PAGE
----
If passed, the bill would create a Genealogy Office to establish a process to “confirm reparations eligibility.” But instead of contending with the multiracial realities of contemporary U.S. society, where many self-identified white, Asian, Middle Eastern, Hispanic, or Native Americans could trace their ancestral roots to slavery, the California Freedmen Affairs Agency would give special consideration only for “African Americans who are descendants of persons enslaved in the United States,” according to the bill.
For proponents of race-based reparations, a state agency to oversee the infrastructure behind administering reparations is necessary because institutional racism is considered a permanent feature of U.S. society. Specifically, they argue that California owes African Americans reparations because of its complicity in slavery and for its subsequent culpability in post-Civil War discrimination that has embedded white supremacy in U.S. institutions to the present day.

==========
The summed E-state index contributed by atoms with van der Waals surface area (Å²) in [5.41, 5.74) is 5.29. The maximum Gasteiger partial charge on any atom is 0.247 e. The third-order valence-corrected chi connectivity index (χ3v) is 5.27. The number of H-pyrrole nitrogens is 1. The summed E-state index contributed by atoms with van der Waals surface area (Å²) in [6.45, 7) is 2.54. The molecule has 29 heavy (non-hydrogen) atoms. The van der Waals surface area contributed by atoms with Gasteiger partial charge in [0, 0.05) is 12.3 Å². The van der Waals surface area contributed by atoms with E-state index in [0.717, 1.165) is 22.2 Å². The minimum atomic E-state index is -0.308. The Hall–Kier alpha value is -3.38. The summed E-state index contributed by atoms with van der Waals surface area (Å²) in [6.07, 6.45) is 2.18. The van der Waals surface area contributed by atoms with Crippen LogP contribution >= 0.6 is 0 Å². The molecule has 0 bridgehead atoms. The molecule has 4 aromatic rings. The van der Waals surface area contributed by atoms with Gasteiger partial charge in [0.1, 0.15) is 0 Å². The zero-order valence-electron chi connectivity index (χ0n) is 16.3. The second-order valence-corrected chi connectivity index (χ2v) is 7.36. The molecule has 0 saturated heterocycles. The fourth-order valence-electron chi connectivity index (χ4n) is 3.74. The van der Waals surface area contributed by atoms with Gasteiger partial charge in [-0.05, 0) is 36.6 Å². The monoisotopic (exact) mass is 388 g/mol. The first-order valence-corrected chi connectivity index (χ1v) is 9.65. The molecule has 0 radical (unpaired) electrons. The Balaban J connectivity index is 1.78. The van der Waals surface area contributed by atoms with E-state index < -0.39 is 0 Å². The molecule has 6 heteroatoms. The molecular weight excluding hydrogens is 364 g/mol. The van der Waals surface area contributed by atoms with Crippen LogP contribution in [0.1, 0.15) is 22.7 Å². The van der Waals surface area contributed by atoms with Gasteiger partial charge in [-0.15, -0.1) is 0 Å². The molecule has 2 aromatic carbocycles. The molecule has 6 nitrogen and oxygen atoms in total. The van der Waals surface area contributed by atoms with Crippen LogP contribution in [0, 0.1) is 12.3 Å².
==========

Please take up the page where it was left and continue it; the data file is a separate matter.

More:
The rest of us are not thrilled about the idea of using precious taxpayer funds and public resources to go beyond addressing the immediate harms of slavery. A recent poll showed scant public support for cash reparations. Even Gov. Gavin Newsom scaled back his support upon seeing the steep price tag of $800 billion for cash reparations. According to the Senate Appropriations Committee, SB 1403 has “unknown, ongoing annual costs likely ranging from $500,000 to $1 million (General Fund) to establish and operate the agency.” This uncertainty looms large in the context of the state’s monstrous $68 billion budget problem.